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Modules don't provide the functionality of dynamic binding

Scott recently touted a flexible module facility as a substitute for
dynamic binding.  He also divided uses of dynamic binding into three
categories, and claimed that modules worked "better", especially for
large programs, in those cases.  In this message, I hope to convince
you that using modules to replace dynamic binding in at least one of
those cases requires dynamics....  (This is not intended as an
argument against a flexible module facility.  I think it's a wonderful
tool for other problems.)

Scott said that dynamics were often used to pass arguments indirectly;
the simple case is that A calls B and B calls C, but A wants to
provide input to C that it doesn't want to pass through B.  I agree.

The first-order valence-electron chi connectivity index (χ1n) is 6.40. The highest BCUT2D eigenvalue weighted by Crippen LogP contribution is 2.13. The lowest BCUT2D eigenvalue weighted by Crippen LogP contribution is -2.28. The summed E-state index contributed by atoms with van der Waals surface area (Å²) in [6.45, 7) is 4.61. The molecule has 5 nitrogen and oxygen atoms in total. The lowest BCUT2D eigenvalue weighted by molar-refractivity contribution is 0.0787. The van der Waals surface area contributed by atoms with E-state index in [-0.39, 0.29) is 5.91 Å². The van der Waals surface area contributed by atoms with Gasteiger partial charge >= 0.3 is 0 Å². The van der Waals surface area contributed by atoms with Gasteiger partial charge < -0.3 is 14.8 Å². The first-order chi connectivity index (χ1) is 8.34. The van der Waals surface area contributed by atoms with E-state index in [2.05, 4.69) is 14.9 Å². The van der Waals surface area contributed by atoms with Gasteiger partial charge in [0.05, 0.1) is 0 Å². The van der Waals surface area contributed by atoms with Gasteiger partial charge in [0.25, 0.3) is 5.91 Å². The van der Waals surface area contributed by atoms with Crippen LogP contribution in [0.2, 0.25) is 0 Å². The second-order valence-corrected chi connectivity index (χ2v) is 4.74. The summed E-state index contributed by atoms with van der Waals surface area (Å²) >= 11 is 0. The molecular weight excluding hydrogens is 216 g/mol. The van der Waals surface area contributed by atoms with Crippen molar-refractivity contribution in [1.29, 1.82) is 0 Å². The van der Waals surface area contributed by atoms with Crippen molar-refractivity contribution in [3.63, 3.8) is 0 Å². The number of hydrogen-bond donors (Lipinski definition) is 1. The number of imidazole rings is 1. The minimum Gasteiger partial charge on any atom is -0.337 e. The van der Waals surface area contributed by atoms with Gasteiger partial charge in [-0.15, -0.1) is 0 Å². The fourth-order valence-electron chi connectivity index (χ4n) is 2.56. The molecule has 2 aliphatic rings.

Scott's proposed solution was for A to construct (using the module
facility), a custom version of C that has the arguments that A wants
to provide and have B call that procedure.  The problem with that
is telling B which C to call.

To illustrate that, let's look at a more complex example.  As above, A
wants to call C indirectly through B, without letting B see all of C's
input.  (I guess I should clarify what "see" means.  It means that one
can examine B's text to determine whether or not it looks at the
variable in question.  If dynamics are data objects, this doesn't
work, but ....)  Since we're concerned with programming in the large,
let's include A', which also wants to call C indirectly through B, and
A' wants to provide the same input to C that A did.  (In a related
case, A and A' are providing default values for different input to C.)

If A and A' construct their own versions (using the module system) of
C, then they have to tell B to call the right one.  One way is for
them to pass it.  This "works", but misses the point and is awkward
for more complex examples.  The alternative is for them to redefine
C's (global to B) definition.  Maintaining that redefinition
correctly, when B is not defined within A, requires simulating